The black feminism movement also has an assumed and expected focus on white supremacy, but I feel the problem is a general perception of black people as being less than by people of every other race. So the important issues for me are black pride and perceptions of black people as not being people by white, Indian, Chinese and Arab etc people. This view is particularly important in the African setting where we still have deeply entrenched hereditary slavery of black people in North Africa in countries like Mauritania and where we are seeing an influx of Chinese and Indian people on the continent. For me, it is important for black people and black women to view themselves as equals and to be viewed as equals by all races, especially with the globalization process. I identify with the African feminism movement more than any other. I believe a Pan-Africanist view is the best way to build mass black pride internalization among black people because Africa has the largest number of black people in one continent. Black people are the majority race on the continent, but they do not always yield the economic power. The challenges facing African women are cultural, political, economic and social, and I think because of this, black African women will be uncompromising in achieving equality because there can be no middle ground for us. And this will not only liberate black women, but black men and white women as byproducts as well.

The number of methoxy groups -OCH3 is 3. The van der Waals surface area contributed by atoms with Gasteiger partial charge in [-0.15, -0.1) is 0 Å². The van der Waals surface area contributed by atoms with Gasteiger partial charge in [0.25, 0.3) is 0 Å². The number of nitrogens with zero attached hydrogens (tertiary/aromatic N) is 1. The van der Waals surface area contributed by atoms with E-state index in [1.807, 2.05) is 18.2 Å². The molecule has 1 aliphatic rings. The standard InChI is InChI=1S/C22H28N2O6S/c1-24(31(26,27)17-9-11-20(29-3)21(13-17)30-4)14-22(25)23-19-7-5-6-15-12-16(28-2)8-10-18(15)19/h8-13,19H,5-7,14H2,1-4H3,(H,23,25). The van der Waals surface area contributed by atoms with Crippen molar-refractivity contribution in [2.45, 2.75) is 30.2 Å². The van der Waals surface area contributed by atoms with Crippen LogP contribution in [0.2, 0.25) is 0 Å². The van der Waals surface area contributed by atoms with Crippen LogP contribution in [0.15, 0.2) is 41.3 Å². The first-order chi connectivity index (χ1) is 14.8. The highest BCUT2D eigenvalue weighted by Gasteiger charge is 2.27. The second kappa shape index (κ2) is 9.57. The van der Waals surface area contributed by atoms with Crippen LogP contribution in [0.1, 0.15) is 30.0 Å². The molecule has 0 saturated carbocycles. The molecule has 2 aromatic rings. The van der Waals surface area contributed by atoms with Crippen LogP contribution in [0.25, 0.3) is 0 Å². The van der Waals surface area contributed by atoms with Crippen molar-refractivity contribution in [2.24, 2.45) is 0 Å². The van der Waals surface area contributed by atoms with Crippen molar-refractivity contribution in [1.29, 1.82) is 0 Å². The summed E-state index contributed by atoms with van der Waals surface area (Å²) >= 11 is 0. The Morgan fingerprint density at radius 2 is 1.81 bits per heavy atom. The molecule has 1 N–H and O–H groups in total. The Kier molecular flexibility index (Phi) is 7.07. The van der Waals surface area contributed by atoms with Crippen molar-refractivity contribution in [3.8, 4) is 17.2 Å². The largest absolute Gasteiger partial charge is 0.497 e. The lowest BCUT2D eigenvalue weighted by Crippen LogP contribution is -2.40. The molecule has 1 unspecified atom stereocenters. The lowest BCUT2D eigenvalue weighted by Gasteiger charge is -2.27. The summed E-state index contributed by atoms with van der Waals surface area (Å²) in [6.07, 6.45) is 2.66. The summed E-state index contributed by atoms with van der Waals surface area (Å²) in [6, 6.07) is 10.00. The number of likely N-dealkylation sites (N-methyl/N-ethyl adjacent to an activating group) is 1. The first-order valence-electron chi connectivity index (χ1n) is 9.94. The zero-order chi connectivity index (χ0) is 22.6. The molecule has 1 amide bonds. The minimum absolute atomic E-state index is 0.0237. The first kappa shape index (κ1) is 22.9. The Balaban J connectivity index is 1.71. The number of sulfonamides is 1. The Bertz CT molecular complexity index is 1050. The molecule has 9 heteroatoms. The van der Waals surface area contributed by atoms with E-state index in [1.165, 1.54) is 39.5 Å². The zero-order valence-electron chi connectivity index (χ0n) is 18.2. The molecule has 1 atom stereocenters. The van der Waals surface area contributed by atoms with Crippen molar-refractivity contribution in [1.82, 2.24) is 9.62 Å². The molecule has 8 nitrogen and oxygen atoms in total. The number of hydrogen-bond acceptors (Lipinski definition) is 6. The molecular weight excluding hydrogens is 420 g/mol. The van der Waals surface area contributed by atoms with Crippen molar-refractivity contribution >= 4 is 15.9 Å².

ABR: There’s an interesting fluidity in the way blackness is perceived depending on the space a person occupies (especially in Out of Africa) could you talk about how (or if) this shifting notion of ‘blackness’ influenced your process of writing Black Women Be Like?